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Game Breaker: Breath of Fire
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    Breath Of Fire 
  • In the original Breath of Fire, Ryu's Dragon Forms fell into this category. The first 3 forms weren't so bad, but beyond that his dragon forms gave you the power to hit every enemy unit for more damage than most members of your party could hope to do to one, save perhaps with Bleu's high-end spells...which cost more to cast each turn than the one time you have to pay for Ryu's transformations. Oh, and if his HP hits 0? He transforms back to normal at full HP, ready to transform right back into that form good as new all over again.
    • This state of brokenness was so bad that in the second game of the series they went overkill on correcting the mistake and rendered them next to useless, becoming one-shot spells that sapped all of Ryu's available AP and, due to the damage they dealt being based on what percent of his maximum AP was used, made them even harder to put to good use as he leveled up.
    • If the Dragon transformations didn't interest you, though, Ryu also had another game breaker in the form of the Tri-Rang, the ultimate Boomerang-class weapon. It was one of his strongest weapons in the game, beat out only by the Infinity+1 Sword found in Jade's throne room by a pillar, and made up for this by hitting, you guessed it, every enemy on screen. What truly breaks it, though, is how stupidly easy it is to get once you're past the Guide Dang It: search the base of the tower on the northernmost island, just to the right of where you enter. No tricks, no traps, just DING, there you go. And if you're the type of player who reflexively pokes every nook and cranny for secrets and loot, it's not even Guide Dang It; it's just a matter of time before you find the correct spot, thinking something is probably there.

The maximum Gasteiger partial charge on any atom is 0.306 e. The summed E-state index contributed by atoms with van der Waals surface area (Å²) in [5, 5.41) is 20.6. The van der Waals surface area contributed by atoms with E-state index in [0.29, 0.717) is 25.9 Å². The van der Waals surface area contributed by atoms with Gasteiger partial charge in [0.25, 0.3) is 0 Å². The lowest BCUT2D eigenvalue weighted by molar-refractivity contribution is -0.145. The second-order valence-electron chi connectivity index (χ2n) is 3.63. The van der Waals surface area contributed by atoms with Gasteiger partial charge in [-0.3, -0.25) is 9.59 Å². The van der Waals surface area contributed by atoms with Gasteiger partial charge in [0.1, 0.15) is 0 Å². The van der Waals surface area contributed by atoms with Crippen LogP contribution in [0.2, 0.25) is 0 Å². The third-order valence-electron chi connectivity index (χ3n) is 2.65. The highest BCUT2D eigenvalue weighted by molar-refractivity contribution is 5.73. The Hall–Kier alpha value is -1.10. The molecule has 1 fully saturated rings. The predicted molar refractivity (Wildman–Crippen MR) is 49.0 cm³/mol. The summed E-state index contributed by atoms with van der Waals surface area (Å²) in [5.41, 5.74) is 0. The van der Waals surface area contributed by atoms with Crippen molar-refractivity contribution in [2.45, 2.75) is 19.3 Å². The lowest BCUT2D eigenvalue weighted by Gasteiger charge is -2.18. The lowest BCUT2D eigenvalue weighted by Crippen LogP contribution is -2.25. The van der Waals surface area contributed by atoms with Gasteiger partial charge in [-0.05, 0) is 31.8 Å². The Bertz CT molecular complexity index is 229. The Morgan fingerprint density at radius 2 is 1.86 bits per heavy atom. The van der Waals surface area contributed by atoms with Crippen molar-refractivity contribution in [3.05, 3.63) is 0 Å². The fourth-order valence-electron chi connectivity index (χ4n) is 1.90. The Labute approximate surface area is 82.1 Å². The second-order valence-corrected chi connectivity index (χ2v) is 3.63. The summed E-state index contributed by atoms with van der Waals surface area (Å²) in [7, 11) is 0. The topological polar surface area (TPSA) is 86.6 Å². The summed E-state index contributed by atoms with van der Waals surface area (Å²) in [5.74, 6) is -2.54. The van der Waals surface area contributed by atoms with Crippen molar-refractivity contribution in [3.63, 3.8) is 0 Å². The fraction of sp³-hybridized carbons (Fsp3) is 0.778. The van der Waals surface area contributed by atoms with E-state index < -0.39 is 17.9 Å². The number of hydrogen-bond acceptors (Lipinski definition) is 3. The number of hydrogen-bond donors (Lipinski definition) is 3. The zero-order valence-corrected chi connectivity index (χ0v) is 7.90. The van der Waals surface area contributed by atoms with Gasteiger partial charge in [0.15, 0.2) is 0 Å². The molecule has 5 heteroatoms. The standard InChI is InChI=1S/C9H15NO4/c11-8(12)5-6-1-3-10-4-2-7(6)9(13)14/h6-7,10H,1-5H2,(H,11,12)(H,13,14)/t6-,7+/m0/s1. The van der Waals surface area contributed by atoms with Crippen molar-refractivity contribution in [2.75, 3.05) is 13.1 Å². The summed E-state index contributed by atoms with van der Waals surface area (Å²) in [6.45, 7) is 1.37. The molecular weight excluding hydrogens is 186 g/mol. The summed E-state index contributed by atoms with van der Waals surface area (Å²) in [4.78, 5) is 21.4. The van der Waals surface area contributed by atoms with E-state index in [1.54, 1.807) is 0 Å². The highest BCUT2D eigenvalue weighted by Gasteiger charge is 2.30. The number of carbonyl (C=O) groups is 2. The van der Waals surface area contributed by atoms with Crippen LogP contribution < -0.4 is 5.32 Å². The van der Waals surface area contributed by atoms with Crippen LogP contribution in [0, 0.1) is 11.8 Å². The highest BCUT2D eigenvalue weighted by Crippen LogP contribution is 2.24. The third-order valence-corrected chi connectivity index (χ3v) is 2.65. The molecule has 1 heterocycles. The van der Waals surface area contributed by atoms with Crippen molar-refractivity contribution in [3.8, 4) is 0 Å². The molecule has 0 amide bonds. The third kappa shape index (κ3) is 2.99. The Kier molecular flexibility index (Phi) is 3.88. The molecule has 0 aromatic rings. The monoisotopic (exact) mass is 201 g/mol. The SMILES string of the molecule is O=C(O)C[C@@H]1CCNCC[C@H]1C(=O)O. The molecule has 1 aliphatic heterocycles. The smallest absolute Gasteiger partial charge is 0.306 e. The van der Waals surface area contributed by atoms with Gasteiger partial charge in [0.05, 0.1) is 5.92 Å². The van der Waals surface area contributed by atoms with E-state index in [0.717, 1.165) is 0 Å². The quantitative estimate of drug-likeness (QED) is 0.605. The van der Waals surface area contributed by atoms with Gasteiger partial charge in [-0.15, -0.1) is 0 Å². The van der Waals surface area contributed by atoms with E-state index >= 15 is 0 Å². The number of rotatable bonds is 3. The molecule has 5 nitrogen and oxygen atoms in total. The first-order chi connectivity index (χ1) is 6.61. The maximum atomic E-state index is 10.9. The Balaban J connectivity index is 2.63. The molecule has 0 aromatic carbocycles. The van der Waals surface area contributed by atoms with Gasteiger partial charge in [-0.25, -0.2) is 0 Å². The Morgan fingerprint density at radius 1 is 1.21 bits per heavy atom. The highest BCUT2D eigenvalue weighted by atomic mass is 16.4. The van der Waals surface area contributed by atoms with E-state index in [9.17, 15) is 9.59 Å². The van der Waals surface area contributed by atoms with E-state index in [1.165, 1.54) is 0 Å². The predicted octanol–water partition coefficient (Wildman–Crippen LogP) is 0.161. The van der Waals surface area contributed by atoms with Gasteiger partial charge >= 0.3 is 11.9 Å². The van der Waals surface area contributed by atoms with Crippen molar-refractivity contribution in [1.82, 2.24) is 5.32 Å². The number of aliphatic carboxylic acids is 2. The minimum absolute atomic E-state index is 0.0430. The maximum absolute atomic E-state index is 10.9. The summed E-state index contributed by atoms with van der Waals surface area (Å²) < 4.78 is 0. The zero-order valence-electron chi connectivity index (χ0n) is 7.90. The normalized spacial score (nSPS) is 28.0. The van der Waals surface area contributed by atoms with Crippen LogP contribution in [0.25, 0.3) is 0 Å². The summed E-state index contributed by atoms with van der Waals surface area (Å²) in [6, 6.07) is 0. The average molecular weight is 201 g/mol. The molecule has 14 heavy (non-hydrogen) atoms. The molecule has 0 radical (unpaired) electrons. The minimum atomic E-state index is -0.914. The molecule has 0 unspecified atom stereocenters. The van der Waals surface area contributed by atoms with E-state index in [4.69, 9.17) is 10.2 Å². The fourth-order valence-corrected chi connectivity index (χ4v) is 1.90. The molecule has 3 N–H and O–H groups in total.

Breath Of Fire II 
  • In Breath of Fire 2, we have the secret character Bleu. You can have her join your party as soon as you have access to the whale, and you get her at level 35 (for comparison, being around level 20 at this point is overleveled, albeit slightly). She has access to all of the best offensive spells in the game from the moment you get her, except for four of them, and she learns these four at levels 36, 37, 38, and 39 respectively. And her special ability heals her to full health at no MP cost - the only downside is a Defense debuff that wears off after the battle ends. And as she levels up, it gets beyond ridiculous. Other characters can typically expect to gain 7 or 8 points in their best stats, 1 or 2 in their worst, and roughly 4 on average. This character, when going from level 37 to 38, gains +15 HP +15 MP +15 Strength +15 Stamina +15 Agility +12 Wisdom +14 Luck. This is not an extreme example. This is normal for her. She gets +15 everything at least twice, and maybe it would be more if the stats weren't already capped by the point it could be possible. The only downsides are that she is a Guide Dang It to acquire and that she cannot bond with shamans (generally the way to power up your characters) - but really, she doesn't need to.